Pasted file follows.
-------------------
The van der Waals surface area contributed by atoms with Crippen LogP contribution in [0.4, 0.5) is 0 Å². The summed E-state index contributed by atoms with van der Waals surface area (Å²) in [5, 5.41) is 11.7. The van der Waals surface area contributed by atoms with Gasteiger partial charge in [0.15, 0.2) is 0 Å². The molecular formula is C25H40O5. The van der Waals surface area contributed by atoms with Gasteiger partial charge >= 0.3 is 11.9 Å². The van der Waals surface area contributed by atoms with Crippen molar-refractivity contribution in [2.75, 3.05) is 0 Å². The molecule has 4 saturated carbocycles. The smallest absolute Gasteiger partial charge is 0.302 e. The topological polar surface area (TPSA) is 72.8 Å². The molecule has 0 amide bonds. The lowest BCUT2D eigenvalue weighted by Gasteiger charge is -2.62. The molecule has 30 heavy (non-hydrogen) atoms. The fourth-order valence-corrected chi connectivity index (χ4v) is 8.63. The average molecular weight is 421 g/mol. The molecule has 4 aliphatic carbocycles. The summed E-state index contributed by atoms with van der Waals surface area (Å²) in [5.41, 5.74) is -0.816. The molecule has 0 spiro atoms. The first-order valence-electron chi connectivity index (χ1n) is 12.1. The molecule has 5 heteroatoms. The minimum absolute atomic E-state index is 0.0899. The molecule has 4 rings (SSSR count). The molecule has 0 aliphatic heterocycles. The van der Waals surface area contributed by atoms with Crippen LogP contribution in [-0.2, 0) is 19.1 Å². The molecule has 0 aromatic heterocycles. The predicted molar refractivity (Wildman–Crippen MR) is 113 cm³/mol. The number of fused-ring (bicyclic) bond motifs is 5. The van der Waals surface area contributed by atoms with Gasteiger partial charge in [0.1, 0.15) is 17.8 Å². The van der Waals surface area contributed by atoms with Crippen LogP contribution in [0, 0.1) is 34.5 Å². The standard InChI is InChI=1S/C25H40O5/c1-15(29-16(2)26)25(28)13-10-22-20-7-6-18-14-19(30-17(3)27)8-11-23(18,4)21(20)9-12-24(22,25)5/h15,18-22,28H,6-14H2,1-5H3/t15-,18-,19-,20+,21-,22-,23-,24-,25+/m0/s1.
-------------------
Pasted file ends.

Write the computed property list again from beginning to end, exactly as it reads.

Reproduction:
The van der Waals surface area contributed by atoms with Crippen LogP contribution in [0.4, 0.5) is 0 Å². The summed E-state index contributed by atoms with van der Waals surface area (Å²) in [5, 5.41) is 11.7. The van der Waals surface area contributed by atoms with Gasteiger partial charge in [0.15, 0.2) is 0 Å². The molecular formula is C25H40O5. The van der Waals surface area contributed by atoms with Gasteiger partial charge >= 0.3 is 11.9 Å². The van der Waals surface area contributed by atoms with Crippen molar-refractivity contribution in [2.75, 3.05) is 0 Å². The molecule has 4 saturated carbocycles. The smallest absolute Gasteiger partial charge is 0.302 e. The topological polar surface area (TPSA) is 72.8 Å². The molecule has 0 amide bonds. The lowest BCUT2D eigenvalue weighted by Gasteiger charge is -2.62. The molecule has 30 heavy (non-hydrogen) atoms. The fourth-order valence-corrected chi connectivity index (χ4v) is 8.63. The average molecular weight is 421 g/mol. The molecule has 4 aliphatic carbocycles. The summed E-state index contributed by atoms with van der Waals surface area (Å²) in [5.41, 5.74) is -0.816. The molecule has 0 spiro atoms. The first-order valence-electron chi connectivity index (χ1n) is 12.1. The molecule has 5 heteroatoms. The minimum absolute atomic E-state index is 0.0899. The molecule has 4 rings (SSSR count). The molecule has 0 aliphatic heterocycles. The van der Waals surface area contributed by atoms with Crippen LogP contribution in [-0.2, 0) is 19.1 Å². The molecule has 0 aromatic heterocycles. The predicted molar refractivity (Wildman–Crippen MR) is 113 cm³/mol. The number of fused-ring (bicyclic) bond motifs is 5. The van der Waals surface area contributed by atoms with Gasteiger partial charge in [0.1, 0.15) is 17.8 Å². The van der Waals surface area contributed by atoms with Crippen LogP contribution in [0, 0.1) is 34.5 Å². The standard InChI is InChI=1S/C25H40O5/c1-15(29-16(2)26)25(28)13-10-22-20-7-6-18-14-19(30-17(3)27)8-11-23(18,4)21(20)9-12-24(22,25)5/h15,18-22,28H,6-14H2,1-5H3/t15-,18-,19-,20+,21-,22-,23-,24-,25+/m0/s1.